You use confirmation bias in place of the evidence that the rest of us require in order to believe your assertion. I can point to scripture that confirms my bias, I can also point to scripture that rejects it, but evidence will change my mind in a heartbeat. My bias will always take a backseat to anything you have evidence for, unlike you, who makes evidence out of bias.

ʝօɦռ 6IX ɮʀɛɛʐʏ's picture
So, when we talk about

So, when we talk about confirmation bias in psychology, we are not talking about your beliefs and assertions necessarily. We are talking about the tendency to seek out confirmation and ignore things that would disprove those assertions. I think the term comes from a researcher that told participants he had a rule for generating numbers, and asked participants to figure it out by listing three numbers, and he'll give feedback. The interesting thing is that once participants thought they knew the rule, they began looking for evidence of it. For example, (1,2,3) (5,6,7) (40,41,42) (87,88,89). If they thought the rule was any three consecutive number, they kept saying consecutive numbers, and kept getting confirmation.

However, the actual rule was something like "any three numbers, each larger than the last." So, the best approach for the participants would have been to test other possible rules, once their hunch was accepted. If (1,2,3) works, then try (3,2,1) or (1,5,10).

So yes, I do think I understand confirmation bias; and no I'm not using it in place of evidence. I think that if an atheist thinks the Bible is wrong or evil, they will read it looking for things that confirm that it is wrong or evil. Which means they spent little time just reading it normally, or looking for good. Which means they'll have a hard time listing 3 good things about it here. It won't come naturally to them.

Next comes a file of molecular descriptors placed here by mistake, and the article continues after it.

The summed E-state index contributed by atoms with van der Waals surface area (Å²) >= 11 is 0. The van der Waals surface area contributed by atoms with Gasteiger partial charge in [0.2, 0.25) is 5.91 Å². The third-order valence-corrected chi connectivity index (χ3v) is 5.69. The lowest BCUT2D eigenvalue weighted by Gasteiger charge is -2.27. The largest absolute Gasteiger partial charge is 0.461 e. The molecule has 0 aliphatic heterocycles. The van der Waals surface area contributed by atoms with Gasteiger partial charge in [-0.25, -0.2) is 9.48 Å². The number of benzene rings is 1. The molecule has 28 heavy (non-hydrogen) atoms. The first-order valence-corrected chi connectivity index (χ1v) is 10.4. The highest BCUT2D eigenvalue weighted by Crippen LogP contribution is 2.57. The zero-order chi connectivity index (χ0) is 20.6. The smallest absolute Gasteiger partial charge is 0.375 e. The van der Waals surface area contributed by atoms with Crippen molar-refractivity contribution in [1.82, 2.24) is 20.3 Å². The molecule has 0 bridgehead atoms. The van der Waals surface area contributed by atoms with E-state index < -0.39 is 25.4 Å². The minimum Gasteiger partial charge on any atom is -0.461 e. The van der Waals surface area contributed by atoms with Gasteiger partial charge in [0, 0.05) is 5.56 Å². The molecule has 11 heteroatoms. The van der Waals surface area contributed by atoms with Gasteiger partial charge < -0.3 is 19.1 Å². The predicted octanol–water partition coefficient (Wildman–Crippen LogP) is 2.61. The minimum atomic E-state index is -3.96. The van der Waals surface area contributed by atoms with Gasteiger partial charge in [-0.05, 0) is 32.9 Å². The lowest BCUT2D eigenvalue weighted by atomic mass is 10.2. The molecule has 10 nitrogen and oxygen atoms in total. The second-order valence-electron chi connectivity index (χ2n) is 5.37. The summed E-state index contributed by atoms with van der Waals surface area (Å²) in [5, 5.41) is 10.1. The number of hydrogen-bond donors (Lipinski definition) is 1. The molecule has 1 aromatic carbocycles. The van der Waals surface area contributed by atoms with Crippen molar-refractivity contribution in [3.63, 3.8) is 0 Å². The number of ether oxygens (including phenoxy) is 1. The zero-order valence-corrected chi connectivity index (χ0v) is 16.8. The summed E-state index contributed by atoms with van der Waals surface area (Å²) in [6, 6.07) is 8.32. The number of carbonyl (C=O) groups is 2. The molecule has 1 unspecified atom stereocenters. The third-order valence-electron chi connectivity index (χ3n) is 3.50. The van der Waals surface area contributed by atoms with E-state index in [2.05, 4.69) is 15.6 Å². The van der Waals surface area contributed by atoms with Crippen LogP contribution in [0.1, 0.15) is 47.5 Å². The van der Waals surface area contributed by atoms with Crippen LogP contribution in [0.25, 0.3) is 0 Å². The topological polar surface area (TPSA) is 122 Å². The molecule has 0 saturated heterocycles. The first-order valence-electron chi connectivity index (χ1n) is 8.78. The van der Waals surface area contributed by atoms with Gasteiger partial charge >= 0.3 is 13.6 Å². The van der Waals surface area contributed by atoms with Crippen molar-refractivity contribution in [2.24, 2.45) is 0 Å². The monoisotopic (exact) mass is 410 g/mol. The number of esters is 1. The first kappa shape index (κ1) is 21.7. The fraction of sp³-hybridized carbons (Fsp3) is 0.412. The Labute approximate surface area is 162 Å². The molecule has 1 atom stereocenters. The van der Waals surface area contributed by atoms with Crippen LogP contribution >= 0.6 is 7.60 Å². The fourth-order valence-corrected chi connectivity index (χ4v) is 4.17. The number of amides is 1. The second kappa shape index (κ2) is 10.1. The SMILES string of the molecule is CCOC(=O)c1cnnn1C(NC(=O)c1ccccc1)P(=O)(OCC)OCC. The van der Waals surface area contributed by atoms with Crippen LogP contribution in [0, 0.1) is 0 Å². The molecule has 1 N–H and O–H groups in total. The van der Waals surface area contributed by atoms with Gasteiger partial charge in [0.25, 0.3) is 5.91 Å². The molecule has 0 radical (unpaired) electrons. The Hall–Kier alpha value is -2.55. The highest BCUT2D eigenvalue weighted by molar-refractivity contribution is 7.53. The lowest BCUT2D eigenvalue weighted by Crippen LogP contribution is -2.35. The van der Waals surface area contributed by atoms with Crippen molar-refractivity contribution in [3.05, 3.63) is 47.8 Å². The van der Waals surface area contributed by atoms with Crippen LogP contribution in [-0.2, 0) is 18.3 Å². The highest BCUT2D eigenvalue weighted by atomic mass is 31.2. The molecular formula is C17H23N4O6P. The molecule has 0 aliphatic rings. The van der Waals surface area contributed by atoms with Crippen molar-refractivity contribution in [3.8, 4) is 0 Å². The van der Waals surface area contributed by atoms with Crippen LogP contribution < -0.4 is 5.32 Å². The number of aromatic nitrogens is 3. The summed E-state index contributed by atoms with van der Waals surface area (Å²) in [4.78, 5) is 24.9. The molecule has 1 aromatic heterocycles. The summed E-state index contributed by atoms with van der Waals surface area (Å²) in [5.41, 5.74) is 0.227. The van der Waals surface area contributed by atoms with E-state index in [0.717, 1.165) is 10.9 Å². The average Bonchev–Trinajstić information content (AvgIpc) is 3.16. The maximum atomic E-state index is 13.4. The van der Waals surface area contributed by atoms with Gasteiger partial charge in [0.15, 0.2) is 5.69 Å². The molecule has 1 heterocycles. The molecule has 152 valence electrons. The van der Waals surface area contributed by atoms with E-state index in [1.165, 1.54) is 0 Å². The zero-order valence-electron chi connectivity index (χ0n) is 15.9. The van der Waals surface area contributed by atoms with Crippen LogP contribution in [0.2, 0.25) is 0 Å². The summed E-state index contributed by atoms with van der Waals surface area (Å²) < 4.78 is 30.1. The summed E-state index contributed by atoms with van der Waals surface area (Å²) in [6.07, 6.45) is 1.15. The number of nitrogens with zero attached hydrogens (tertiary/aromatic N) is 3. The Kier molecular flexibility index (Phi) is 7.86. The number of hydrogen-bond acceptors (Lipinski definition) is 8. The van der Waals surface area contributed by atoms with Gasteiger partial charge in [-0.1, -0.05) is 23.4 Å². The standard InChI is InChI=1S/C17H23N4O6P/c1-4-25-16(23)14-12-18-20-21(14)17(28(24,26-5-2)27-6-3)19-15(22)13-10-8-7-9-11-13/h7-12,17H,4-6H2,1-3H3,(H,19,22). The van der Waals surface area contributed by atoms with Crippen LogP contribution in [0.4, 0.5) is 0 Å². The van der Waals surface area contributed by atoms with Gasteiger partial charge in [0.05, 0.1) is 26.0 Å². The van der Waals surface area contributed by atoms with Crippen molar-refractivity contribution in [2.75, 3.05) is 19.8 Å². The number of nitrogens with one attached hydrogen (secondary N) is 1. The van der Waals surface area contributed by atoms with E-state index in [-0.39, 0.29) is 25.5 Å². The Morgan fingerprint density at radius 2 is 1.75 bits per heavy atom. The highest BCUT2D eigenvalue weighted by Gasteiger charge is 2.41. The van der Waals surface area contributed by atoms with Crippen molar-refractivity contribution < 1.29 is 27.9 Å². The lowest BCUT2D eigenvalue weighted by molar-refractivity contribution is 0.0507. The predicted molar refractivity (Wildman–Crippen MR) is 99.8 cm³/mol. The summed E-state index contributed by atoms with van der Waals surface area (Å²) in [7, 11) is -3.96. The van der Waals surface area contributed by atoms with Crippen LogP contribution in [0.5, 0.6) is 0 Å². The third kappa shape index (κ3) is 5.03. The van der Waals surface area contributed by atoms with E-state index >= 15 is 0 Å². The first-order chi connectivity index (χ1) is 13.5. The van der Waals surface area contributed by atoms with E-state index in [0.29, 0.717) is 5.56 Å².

So I don't care about evidence here, I care about what you've read that you agreed with, or thought was good.

Kataclismic's picture
Well, I suppose I was

Well, I suppose I was speaking about specific biases: yours and mine, not so much in the general sense. But I'll play your little game;

I like a bit of Exodus. The most famous bits I suppose.
Exodus 14:
21 And Moses stretched out his hand over the sea; and the Lord caused the sea to go back by a strong east wind all that night, and made the sea dry land, and the waters were divided.
30 Thus the Lord saved Israel that day out of the hand of the Egyptians; and Israel saw the Egyptians dead upon the sea shore.

I like the story of Job, for obvious reasons.
Job 42:
12 So the Lord blessed the latter end of Job more than his beginning: for he had fourteen thousand sheep, and six thousand camels, and a thousand yoke of oxen, and a thousand she asses.
17 So Job died, being old and full of days.

And there are some scriptures in Revelation that I like, not limited to these:
Revelation 6:
9 And when he had opened the fifth seal, I saw under the altar the souls of them that were slain for the word of God, and for the testimony which they held:
10 And they cried with a loud voice, saying, How long, O Lord, holy and true, dost thou not judge and avenge our blood on them that dwell on the earth?
11 And white robes were given unto every one of them; and it was said unto them, that they should rest yet for a little season, until their fellowservants also and their brethren, that should be killed as they were, should be fulfilled.

So now tell me, John. Why do you care?

ʝօɦռ 6IX ɮʀɛɛʐʏ's picture
"So now tell me, John. Why do

"So now tell me, John. Why do you care?"

I don't have any deep reasons. I was just curious.

Kataclismic's picture
So rather than point out that

So rather than point out that you failed to prove your position you will proclaim you had no intentions whatsoever? This is where you exhibit your own confirmation bias in the form that I am so used to.

ʝօɦռ 6IX ɮʀɛɛʐʏ's picture
What was my position that I

What was my position that I failed to prove?

Kataclismic's picture
I believe many atheists,